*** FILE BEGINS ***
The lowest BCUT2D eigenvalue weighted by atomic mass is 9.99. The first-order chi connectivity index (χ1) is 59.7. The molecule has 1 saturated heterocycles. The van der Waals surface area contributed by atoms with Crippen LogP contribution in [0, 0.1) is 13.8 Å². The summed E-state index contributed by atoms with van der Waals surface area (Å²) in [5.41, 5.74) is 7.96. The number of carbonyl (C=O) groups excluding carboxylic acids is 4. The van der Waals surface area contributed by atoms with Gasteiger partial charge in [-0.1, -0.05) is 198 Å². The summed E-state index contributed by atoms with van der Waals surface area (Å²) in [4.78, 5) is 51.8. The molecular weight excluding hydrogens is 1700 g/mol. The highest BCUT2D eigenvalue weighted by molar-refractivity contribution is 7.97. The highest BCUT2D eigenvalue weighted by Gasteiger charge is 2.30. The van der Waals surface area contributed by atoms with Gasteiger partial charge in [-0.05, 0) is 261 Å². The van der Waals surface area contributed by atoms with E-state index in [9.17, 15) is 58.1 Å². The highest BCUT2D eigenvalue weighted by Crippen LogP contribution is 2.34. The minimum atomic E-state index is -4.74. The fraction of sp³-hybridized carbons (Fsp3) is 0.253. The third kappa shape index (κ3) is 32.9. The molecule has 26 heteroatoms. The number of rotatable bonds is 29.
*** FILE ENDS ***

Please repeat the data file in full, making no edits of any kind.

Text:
The lowest BCUT2D eigenvalue weighted by atomic mass is 9.99. The first-order chi connectivity index (χ1) is 59.7. The molecule has 1 saturated heterocycles. The van der Waals surface area contributed by atoms with Crippen LogP contribution in [0, 0.1) is 13.8 Å². The summed E-state index contributed by atoms with van der Waals surface area (Å²) in [5.41, 5.74) is 7.96. The number of carbonyl (C=O) groups excluding carboxylic acids is 4. The van der Waals surface area contributed by atoms with Gasteiger partial charge in [-0.1, -0.05) is 198 Å². The summed E-state index contributed by atoms with van der Waals surface area (Å²) in [4.78, 5) is 51.8. The molecular weight excluding hydrogens is 1700 g/mol. The highest BCUT2D eigenvalue weighted by molar-refractivity contribution is 7.97. The highest BCUT2D eigenvalue weighted by Gasteiger charge is 2.30. The van der Waals surface area contributed by atoms with Gasteiger partial charge in [-0.05, 0) is 261 Å². The van der Waals surface area contributed by atoms with E-state index in [9.17, 15) is 58.1 Å². The highest BCUT2D eigenvalue weighted by Crippen LogP contribution is 2.34. The minimum atomic E-state index is -4.74. The fraction of sp³-hybridized carbons (Fsp3) is 0.253. The third kappa shape index (κ3) is 32.9. The molecule has 26 heteroatoms. The number of rotatable bonds is 29.